(Bloomberg) -- Tesla Inc. has been a disappointment to many since going into the S&P 500 Index. But not to Rob Arnott.
Whipped around by shifting tastes for cutting-edge tech, shares of the electric-vehicle maker have trailed the index by roughly 12 percentage points since their mid-December addition. That’s pretty much what the smart-beta pioneer said would happen to the gauge’s biggest-ever entrant.
Arnott, founder of Research Affiliates, would like the world to know he was right. He just published a study locating Tesla’s flop in what he considers the long history of bloated companies dragging down capitalization-weighted benchmarks.
Consistent with his claim that these benchmarks have a bad habit of buying high, Arnott’s data shows that in the first six months following a rebalance, index additions lag the stocks they effectively replaced by 14%, a gap that grows to 20% when measured a year out from the event. The addition of the electric-vehicle maker at the “near its highest-yet valuation levels is a striking confirmation of this pattern,” wrote Arnott with colleagues Vitali Kalesnik and Lillian Wu in a paper titled “Revisiting Tesla’s Addition to the S&P 500: What’s the Cost, Before and After?”
Certain quants, Arnott among them, late last year in the run-up to Tesla’s inclusion into the benchmark gauge raised the issue that megacap companies have the potential to harm passive returns. Arnott calls Tesla’s inclusion “the mother of all S&P 500 rebalances,” given its market cap at the time and the hype surrounding the company.
Shares of Tesla rose roughly eightfold in 2020, with much of the gains powered by investors anticipating that the carmaker would be added to the S&P 500. This year, they hit an intraday high of about $900 per share, but they’re down roughly 5% since the start of 2021 to trade around $670. The decline has wiped out about $21 billion in the firm’s value and is the biggest drag on the S&P 500 year-to-date.
“The big takeaway is that there’s this fairly reliable pattern with stocks that are added to the index providing market performance are a little worse on average and stocks that are dropped from the index providing markedly superior performance on average,” Arnott said by phone from Newport Beach, California.
A $100 mid-December investment in Tesla, when the rebalance occurred, would have depreciated to $89.68 at the six-month mark. The same investment in Apartment Investment & Management Company, the company that got booted from the index, would have grown to $160.18. And an investor who chose to buy Apartment Investment on December 18 at the market close would, six months later, be enjoying a 78.6% relative return advantage over someone who bought Tesla -- an advantage that likely does not end here, according to Research Affiliates.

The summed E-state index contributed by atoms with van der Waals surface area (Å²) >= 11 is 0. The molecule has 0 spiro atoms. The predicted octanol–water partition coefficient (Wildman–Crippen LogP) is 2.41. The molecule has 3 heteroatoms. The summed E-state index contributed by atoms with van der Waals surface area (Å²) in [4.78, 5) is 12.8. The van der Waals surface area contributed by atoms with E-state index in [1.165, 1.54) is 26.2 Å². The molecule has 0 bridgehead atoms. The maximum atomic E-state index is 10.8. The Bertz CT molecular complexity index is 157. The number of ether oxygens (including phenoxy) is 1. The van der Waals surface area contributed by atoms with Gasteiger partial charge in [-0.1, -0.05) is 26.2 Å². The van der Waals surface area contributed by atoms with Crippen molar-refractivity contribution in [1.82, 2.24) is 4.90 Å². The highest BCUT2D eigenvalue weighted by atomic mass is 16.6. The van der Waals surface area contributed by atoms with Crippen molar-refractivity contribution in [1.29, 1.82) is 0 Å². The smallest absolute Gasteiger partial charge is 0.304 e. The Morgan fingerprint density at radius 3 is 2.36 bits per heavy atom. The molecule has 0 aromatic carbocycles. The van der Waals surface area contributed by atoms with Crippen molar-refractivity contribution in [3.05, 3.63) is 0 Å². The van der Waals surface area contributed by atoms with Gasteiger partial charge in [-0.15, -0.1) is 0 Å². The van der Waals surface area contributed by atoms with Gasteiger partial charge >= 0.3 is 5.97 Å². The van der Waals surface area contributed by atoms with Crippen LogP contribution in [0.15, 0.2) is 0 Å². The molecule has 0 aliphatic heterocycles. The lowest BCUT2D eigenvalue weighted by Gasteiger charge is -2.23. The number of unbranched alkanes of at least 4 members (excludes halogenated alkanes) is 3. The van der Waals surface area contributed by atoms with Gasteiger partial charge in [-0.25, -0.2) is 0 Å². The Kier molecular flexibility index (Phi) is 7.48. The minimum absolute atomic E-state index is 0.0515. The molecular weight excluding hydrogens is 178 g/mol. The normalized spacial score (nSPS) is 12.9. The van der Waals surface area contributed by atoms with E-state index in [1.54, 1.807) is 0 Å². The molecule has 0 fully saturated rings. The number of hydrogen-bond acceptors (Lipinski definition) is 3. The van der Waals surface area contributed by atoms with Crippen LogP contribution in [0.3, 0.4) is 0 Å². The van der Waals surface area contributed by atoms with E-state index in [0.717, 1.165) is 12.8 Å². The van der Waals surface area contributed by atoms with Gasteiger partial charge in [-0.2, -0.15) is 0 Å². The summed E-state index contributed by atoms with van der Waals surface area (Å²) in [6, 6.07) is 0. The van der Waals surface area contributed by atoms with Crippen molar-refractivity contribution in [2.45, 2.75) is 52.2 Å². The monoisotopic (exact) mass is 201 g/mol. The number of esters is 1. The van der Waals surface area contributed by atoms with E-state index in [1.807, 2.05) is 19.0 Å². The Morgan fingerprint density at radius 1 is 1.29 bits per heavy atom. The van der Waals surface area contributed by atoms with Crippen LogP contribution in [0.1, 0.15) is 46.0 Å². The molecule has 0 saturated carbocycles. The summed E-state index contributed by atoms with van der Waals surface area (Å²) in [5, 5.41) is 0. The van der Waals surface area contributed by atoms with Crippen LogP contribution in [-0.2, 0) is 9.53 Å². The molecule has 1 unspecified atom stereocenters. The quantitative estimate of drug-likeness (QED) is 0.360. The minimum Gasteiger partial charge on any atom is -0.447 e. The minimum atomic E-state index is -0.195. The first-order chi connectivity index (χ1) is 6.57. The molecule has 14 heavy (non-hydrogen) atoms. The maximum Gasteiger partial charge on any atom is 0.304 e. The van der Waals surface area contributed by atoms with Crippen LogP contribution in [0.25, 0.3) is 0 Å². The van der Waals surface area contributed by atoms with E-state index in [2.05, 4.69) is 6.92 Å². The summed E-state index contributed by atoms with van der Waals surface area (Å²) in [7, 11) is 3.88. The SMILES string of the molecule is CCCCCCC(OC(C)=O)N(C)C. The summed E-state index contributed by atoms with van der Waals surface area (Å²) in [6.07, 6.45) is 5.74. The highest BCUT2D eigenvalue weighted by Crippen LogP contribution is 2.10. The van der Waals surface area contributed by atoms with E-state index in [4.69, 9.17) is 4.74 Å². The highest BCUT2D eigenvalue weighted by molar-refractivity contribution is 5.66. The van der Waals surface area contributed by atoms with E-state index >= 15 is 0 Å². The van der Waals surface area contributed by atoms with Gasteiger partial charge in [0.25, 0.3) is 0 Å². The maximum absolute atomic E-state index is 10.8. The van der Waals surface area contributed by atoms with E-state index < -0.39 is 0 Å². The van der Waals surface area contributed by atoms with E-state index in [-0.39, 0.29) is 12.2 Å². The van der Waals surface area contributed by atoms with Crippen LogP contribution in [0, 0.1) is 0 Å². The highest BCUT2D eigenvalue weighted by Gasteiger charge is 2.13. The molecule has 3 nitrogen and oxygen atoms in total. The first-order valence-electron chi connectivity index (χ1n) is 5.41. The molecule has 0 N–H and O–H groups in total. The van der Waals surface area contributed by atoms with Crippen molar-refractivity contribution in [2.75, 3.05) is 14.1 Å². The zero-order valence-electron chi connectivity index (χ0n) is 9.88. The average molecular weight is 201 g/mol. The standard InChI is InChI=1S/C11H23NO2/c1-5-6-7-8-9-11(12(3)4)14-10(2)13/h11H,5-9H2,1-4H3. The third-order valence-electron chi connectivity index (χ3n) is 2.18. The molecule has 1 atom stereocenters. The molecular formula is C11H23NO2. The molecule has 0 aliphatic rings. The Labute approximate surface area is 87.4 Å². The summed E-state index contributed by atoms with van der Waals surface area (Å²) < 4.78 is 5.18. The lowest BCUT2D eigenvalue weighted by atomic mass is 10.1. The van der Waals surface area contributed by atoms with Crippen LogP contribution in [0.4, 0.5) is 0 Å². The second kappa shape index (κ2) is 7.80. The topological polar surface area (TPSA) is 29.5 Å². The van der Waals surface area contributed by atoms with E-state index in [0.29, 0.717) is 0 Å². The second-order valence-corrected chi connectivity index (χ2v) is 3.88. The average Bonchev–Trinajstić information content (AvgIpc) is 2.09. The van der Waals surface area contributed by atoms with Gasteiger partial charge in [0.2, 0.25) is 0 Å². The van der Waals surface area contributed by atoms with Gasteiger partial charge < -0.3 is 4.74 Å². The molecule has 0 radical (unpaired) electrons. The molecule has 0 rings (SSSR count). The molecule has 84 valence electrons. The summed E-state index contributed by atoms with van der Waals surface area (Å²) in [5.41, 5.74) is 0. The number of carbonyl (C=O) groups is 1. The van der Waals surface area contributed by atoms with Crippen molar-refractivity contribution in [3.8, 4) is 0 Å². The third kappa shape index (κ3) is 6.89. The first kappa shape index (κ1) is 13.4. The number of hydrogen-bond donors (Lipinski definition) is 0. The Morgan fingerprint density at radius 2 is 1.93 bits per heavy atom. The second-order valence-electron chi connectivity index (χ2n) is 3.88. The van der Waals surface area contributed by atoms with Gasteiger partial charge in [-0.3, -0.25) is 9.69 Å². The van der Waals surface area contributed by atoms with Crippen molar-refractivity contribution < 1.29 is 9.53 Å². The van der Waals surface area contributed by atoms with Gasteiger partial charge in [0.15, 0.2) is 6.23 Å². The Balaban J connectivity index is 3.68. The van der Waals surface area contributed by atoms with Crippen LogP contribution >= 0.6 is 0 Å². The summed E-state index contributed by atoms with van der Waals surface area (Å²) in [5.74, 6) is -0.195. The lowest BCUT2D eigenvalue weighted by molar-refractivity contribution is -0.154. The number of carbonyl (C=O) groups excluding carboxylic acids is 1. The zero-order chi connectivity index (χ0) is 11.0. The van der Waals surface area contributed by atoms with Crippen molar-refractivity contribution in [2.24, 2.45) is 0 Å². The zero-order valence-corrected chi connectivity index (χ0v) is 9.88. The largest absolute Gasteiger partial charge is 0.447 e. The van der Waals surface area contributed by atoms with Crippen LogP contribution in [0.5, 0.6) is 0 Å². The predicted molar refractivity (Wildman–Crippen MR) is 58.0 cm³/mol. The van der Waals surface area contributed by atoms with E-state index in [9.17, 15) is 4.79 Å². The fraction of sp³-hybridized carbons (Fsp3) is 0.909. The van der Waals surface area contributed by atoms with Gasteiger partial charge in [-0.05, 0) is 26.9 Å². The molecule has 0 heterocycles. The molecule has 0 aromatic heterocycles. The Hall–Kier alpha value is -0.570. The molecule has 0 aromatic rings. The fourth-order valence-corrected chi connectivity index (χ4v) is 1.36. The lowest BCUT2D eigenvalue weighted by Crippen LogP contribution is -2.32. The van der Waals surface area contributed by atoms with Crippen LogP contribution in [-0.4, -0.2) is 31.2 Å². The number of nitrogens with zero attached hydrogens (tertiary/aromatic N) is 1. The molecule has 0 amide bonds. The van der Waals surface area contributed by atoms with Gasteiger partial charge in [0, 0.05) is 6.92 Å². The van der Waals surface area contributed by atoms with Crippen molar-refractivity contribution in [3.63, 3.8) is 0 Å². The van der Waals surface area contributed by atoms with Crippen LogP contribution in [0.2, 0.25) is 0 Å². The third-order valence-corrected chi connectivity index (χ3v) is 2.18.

While Arnott’s focus on how returns vary among index members may seem obsessive, it reflects a decades-long debate in money management over how to construct passive benchmarks. A key tenet of Arnott’s smart-beta crowd is that traditional equity indexes have flaws, among them a propensity to embrace companies whose best days are behind them.
A common complaint is that index compilers often wait too long to make a change, long after a stock has taken off or languished. About two-thirds of stocks added to indexes had risen between the announcement date and the effective date, and only 43% had gained in the subsequent year following the rebalance. But around 50% of deletions had gained in the subsequent year following the switch, with the winners up by far more than the losers were down, Arnott’s research found.
“The way I like to describe it is the stocks that are added are companies that the S&P index committee is embarrassed that they haven’t added it already, and the stocks that are dropped are companies that the index committee is embarrassed that they’re still in the index,” Arnott said.
To be sure, Tesla might represent an “extreme outlier,” Arnott said. But a rebalance could be a great opportunity “to do the opposite of what the index does: buy the deletion and sell the addition.”
Arnott recalls being approached, following a presentation he gave at a conference, by the head of investments at an index company, who told him he’d been asked by his marketing department to stop buying additions or selling deletions ahead of the actual rebalancing. Arnott recalls the department telling the manager, “‘stop it! You’re adding value, you’re beating the index and we’re losing business because people say we’re sloppy because we don’t track the index perfectly,’” he recollected. But, “it’s a little bit of tilting at windmills because they probably won’t do it.”
--With assistance from Lu Wang.